About EPJ

The European Physical Journal (EPJ) is a series of peer-reviewed journals covering the whole spectrum of physics and related interdisciplinary subjects. EPJ is committed to high scientific quality in publishing and is indexed in all main citation databases.

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EPJ E Highlight - Deflating beach balls and drug delivery

A shell buckles as its internal volume is gradually reduced.

The deflation of beach balls, squash balls and other common objects offers a good model for distortion in microscopic hollow spheres. This can help us understand the properties of some cells and, potentially, develop new drug delivery mechanisms.

Many natural microscopic objects – red blood cells and pollen grains, for example – take the form of distorted spheres. The distortions can be compared to those observed when a sphere is ‘deflated’; so that it steadily loses internal volume. Until now, most of the work done to understand the physics involved has been theoretical. Now, however, Gwennou Coupier and his colleagues at Grenoble Alps University, France have shown that macroscopic-level models of the properties of these tiny spheres agree very well with this theory. The new study, which has implications for targeted drug delivery, was recently published in EPJ E.

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EPJ B Highlight - Determining the shapes of atomic clusters

Defining the shapes of atomic clusters

By considering the crystal structures of atomic clusters in new ways, researchers may be able to better assess whether the groups have distinctive shapes, or whether they are amorphous.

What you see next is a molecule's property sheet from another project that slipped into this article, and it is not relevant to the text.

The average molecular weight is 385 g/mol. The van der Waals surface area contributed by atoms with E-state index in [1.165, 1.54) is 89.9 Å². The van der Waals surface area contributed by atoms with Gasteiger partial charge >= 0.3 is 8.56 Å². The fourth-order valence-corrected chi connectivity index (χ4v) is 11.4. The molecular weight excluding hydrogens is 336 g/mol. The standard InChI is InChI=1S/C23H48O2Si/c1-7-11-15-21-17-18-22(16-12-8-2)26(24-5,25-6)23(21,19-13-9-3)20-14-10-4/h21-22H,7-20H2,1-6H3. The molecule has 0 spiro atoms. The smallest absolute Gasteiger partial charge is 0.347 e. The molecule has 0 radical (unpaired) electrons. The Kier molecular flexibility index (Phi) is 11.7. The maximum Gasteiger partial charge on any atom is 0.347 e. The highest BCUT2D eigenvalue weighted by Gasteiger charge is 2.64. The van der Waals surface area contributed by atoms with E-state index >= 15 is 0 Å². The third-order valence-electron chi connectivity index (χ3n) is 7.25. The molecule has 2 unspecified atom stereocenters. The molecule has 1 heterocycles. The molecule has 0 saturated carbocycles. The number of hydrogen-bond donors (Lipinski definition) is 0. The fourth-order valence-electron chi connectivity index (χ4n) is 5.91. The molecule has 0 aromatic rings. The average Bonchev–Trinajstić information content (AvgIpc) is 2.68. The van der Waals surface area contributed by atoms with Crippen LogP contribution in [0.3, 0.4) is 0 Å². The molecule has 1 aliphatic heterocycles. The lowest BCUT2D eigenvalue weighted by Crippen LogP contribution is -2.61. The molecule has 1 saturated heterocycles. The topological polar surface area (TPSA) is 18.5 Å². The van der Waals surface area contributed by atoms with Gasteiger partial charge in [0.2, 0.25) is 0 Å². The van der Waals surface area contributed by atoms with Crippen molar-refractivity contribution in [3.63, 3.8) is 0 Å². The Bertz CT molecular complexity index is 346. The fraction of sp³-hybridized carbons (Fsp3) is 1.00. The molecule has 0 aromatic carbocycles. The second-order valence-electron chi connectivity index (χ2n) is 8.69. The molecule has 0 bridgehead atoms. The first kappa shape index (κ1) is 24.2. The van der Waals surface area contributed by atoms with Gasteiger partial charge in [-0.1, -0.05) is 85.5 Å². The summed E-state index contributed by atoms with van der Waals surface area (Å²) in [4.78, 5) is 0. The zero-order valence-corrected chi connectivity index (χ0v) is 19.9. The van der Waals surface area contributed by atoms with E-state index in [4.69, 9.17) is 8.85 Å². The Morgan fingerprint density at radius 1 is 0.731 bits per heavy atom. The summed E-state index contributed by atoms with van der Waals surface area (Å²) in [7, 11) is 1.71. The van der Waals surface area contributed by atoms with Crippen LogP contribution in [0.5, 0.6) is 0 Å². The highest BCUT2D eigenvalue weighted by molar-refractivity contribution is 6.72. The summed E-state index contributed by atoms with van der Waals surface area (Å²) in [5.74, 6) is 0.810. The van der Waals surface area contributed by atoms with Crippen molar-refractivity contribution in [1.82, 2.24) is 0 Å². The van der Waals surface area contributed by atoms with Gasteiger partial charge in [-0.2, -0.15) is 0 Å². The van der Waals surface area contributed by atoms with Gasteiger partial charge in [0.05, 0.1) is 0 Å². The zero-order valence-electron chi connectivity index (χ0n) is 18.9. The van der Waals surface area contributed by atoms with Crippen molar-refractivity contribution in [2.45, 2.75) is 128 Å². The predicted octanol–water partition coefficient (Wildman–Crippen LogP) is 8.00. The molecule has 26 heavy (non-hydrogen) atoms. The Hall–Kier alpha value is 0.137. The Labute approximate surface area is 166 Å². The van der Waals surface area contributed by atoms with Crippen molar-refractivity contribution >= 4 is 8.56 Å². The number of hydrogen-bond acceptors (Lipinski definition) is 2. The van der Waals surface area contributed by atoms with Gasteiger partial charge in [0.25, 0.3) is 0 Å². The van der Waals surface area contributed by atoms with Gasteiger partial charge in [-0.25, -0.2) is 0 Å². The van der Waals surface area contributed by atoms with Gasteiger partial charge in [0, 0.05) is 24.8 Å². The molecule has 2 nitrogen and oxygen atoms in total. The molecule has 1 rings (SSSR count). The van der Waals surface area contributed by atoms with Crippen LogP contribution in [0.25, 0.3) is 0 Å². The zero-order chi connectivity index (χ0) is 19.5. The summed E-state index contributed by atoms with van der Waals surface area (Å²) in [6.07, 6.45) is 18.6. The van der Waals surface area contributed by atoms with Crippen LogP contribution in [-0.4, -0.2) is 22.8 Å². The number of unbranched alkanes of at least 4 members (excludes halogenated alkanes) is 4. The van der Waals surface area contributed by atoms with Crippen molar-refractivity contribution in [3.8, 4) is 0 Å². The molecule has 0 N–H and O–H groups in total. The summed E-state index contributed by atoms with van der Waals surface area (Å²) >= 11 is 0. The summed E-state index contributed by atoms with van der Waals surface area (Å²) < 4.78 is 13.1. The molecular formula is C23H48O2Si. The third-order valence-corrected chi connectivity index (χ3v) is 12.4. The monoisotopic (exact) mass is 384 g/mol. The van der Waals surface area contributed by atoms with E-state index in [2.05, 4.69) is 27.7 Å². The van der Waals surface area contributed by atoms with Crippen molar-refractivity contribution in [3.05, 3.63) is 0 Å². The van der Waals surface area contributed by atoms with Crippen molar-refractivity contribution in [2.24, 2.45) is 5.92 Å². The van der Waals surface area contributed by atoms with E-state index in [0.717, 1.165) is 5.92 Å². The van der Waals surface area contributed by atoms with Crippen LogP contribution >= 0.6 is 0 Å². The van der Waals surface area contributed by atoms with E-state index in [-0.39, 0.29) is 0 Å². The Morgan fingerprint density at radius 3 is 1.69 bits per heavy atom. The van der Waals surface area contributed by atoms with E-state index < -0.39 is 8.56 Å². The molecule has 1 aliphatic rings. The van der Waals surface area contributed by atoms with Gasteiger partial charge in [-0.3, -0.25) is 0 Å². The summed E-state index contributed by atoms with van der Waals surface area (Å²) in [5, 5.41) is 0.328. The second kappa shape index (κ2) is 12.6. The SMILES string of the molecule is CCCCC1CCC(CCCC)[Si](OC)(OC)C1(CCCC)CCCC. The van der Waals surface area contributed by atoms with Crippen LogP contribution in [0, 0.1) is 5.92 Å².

Too large to be classed as molecules, but too small to be bulk solids, atomic clusters can range in size from a few dozen to several hundred atoms. The structures can be used for a diverse range of applications, which requires a detailed knowledge of their shapes. These are easy to describe using mathematics in some cases; while in others, their morphologies are far more irregular. However, current models typically ignore this level of detail; often defining clusters as simple ball-shaped structures. In research published in EPJ B, José M. Cabrera-Trujillo and colleagues at the Autonomous University of San Luis Potosí in Mexico propose a new method of identifying the morphologies of atomic clusters. They have now confirmed that the distinctive geometric shapes of some clusters, as well as the irregularity of amorphous structures, can be fully identified mathematically.

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EPJ D Highlight - Modelling ion beam therapy

https://commons.wikimedia.org/wiki/ File:Hadrontherapy.jpg Anna.puliaieva [CC BY-SA 4.0 (https://creativecommons.org/ licenses/by-sa/4.0)]

Recent analysis shows precisely how beams of charged particles transfer their energy to water, which has important implications for how these beams are targeted in ion beam cancer therapy.

Hadron beam therapy, which is often used to treat solid tumours, involves irradiating a tumour with a beam of high-energy charged particles, most often protons; these transfer their energy to the tumour cells, destroying them. It is important to understand the precise physics of this energy transfer so the tumour can be targeted precisely. Pablo de Vera of MBN Research Center, Frankfurt, Germany and co-workers in the Universities of Murcia and Alicante, Spain, have produced a consistent theoretical interpretation of the most accurate experimental measurements of ion beams energy deposition in liquid water jets, which is the most relevant substance for simulating interactions with human tissue. Their work is published in EPJ D.

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